Pope Francis’ announcement of a symbolic city visit fuels rumors of a possible resignation | Univision Religion News

Rome, Italy.- Pope Francis announced in August a visit to the central Italian city of L’Aquila for a holiday initiated by Pope Celestine V, one of the few pontiffs who resigned before Pope Benedict XVI abdicated in 2013. The announcement sparked rumors that Perhaps the Pope was planning to retire, like his predecessor.

Recently, due to Francis’ growing mobility problems, which forced him to use a wheelchair, Italian and Catholic media have been speculating, without sources or evidence, that the 85-year-old Pope might consider retirement.

Those rumors gained traction last week when Francis announced on August 27 the orchestration of 21 new Cardinals, 16 of whom are under 80 and will be eligible to become his successor.

Once added to the ranks of lordships of the Church, Francis would have filled the College of Cardinals with 83 of the 132 voting-age cardinals. Although there is no guarantee of how they will vote, the chances of them being elected to a successor who shares Francis’ pastoral priorities are increasing.

In announcing the August 27 council, Francis also announced that he would host two days of talks the following week to brief the cardinals on his latest Apostolic Constitution, which is reforming the Vatican bureaucracy. The document, which took effect on Sunday, allows women to head Vatican offices, places restrictions on priestly staff at the Vatican and sets the Holy See as an institution serving local churches and not the other way around.

Pope Francis was elected in 2013 with a mandate to reform the Roman Curia. So far, when you have been able to implement your project, at least in part, it can be said that your task is, in part, fulfilled. That is why the routine announcement on Saturday of a pastoral visit to L’Aquila had more speculative weight than usual.

Which is that the Vatican and the rest of Italy usually take a vacation from August to mid-September, with all but essential businesses closed. For this reason, the convening of a major congress at the end of August to appoint new cardinals, and a two-day meeting of the clergy for talks about carrying out its reform and for a symbolically significant pastoral visit, have raised doubts as to whether, pontiff, you may have extraordinary matters in your mind.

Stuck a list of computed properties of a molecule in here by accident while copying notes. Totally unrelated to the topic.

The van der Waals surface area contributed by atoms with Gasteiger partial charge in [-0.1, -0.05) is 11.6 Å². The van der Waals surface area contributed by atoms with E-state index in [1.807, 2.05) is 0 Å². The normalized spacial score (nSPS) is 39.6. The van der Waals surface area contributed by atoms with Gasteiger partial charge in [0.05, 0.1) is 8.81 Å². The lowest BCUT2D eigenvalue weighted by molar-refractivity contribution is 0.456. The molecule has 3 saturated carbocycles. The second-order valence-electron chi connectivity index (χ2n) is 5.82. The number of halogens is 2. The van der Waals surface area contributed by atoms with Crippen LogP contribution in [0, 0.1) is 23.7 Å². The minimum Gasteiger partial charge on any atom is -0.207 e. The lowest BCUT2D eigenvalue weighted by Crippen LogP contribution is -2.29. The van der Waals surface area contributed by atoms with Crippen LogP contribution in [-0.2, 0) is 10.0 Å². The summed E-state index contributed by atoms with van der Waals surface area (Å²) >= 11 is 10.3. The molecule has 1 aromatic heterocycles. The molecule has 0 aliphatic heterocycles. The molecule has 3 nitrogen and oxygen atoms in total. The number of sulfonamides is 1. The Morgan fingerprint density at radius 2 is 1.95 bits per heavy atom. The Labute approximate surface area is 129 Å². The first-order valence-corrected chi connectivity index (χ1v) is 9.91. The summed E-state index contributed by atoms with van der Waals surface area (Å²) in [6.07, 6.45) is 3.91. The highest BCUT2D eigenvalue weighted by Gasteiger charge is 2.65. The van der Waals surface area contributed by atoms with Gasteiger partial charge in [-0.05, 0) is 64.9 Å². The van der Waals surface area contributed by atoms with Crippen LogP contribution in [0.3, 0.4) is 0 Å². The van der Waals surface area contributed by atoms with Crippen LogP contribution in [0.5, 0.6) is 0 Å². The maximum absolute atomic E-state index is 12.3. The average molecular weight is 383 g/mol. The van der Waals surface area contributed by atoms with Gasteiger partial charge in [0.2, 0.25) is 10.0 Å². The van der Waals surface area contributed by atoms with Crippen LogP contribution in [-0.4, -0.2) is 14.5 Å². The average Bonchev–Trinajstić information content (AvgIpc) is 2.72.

Vatican commentator Robert Mikens wrote on Twitter, referring to an article he published in La Croix International about rumors of the future of the papacy.

L’Aquila, the historical city that Pope Francis will visit

L’Aquila church houses the tomb of Celestine V, a hermit pope who resigned five months later in 1294, overwhelmed with work. In 2009, Benedict XVI visited L’Aquila, devastated by a recent earthquake, and prayed at Celestine’s tomb, placing a mastaba over it.

No one at the time appreciated the meaning of the gesture. But four years later, 85-year-old Benedict followed in Celestino’s footsteps and resigned, saying he no longer had the physical and mental strength to continue the ruthlessness of the papacy.

The Vatican announced on Saturday that Francis will visit L’Aquila to celebrate Mass on August 28 and open the “Holy Door” in the chapel that houses Celestine’s tomb. This moment coincides with the celebration of Yom Kippur in the church of L’Aquila, which Celestine created in a papal bull.

The current Archbishop of L’Aquila, Cardinal Giuseppe Petrucci, said no pope has traveled to L’Aquila since then to close the annual feast, which celebrates the sacrament of forgiveness so dear to Francis.

“We hope that all people, especially those affected by internal differences and divisions, will be able to (come) and find the path of solidarity and peace,” he said in a statement announcing the visit.

There is “no basis” to talk about the possible resignation of Pope Francis

Francis praised Pope Benedict XVI’s decision to step down as a way to “open the door” for future popes to do the same, and originally foresaw a short period of papacy for himself of two to five years.

Nine years later, the pontiff has shown no signs of wanting to resign and still has important projects looming.

In addition to upcoming trips this year to Congo, South Sudan, Canada and Kazakhstan, he has set 2023 as the date for a grand meeting of the world’s bishops to discuss the growing decentralization of the Catholic Church, as well as the continued implementation of its reforms.

But Pope Francis was hampered by ligaments in his right knee, which made walking difficult and painful. He told friends he did not want surgery, due to his reaction to anesthesia last July, when 13 inches (33 cm) of his large intestine was removed.

This week, one of his closest advisers and friends, Honduran Cardinal Oscar Rodríguez Maradiaga, said talk of the Pope’s resignation or the end of Francis’ pontificate is baseless. “I think these are optical illusions, cerebral illusions,” Maradiaga told Religion Digital.

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